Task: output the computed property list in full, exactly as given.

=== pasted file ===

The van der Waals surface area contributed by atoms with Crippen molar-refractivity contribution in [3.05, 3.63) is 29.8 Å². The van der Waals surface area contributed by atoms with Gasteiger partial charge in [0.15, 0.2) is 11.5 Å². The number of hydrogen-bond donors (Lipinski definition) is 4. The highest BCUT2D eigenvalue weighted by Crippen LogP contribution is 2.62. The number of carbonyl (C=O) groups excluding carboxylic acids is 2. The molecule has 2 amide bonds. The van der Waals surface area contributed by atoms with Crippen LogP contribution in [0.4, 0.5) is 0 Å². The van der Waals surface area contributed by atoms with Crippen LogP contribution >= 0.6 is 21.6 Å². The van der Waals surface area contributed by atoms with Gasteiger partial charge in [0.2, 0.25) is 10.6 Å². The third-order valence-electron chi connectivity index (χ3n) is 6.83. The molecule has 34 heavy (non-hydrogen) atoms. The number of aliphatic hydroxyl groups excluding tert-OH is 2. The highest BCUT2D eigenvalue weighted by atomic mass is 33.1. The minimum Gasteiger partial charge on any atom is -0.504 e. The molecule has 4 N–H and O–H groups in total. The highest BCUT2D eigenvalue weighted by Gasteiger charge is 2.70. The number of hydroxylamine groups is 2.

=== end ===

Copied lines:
The van der Waals surface area contributed by atoms with Crippen molar-refractivity contribution in [3.05, 3.63) is 29.8 Å². The van der Waals surface area contributed by atoms with Gasteiger partial charge in [0.15, 0.2) is 11.5 Å². The number of hydrogen-bond donors (Lipinski definition) is 4. The highest BCUT2D eigenvalue weighted by Crippen LogP contribution is 2.62. The number of carbonyl (C=O) groups excluding carboxylic acids is 2. The molecule has 2 amide bonds. The van der Waals surface area contributed by atoms with Crippen LogP contribution in [0.4, 0.5) is 0 Å². The van der Waals surface area contributed by atoms with Crippen LogP contribution >= 0.6 is 21.6 Å². The van der Waals surface area contributed by atoms with Gasteiger partial charge in [0.2, 0.25) is 10.6 Å². The third-order valence-electron chi connectivity index (χ3n) is 6.83. The molecule has 34 heavy (non-hydrogen) atoms. The number of aliphatic hydroxyl groups excluding tert-OH is 2. The highest BCUT2D eigenvalue weighted by atomic mass is 33.1. The minimum Gasteiger partial charge on any atom is -0.504 e. The molecule has 4 N–H and O–H groups in total. The highest BCUT2D eigenvalue weighted by Gasteiger charge is 2.70. The number of hydroxylamine groups is 2.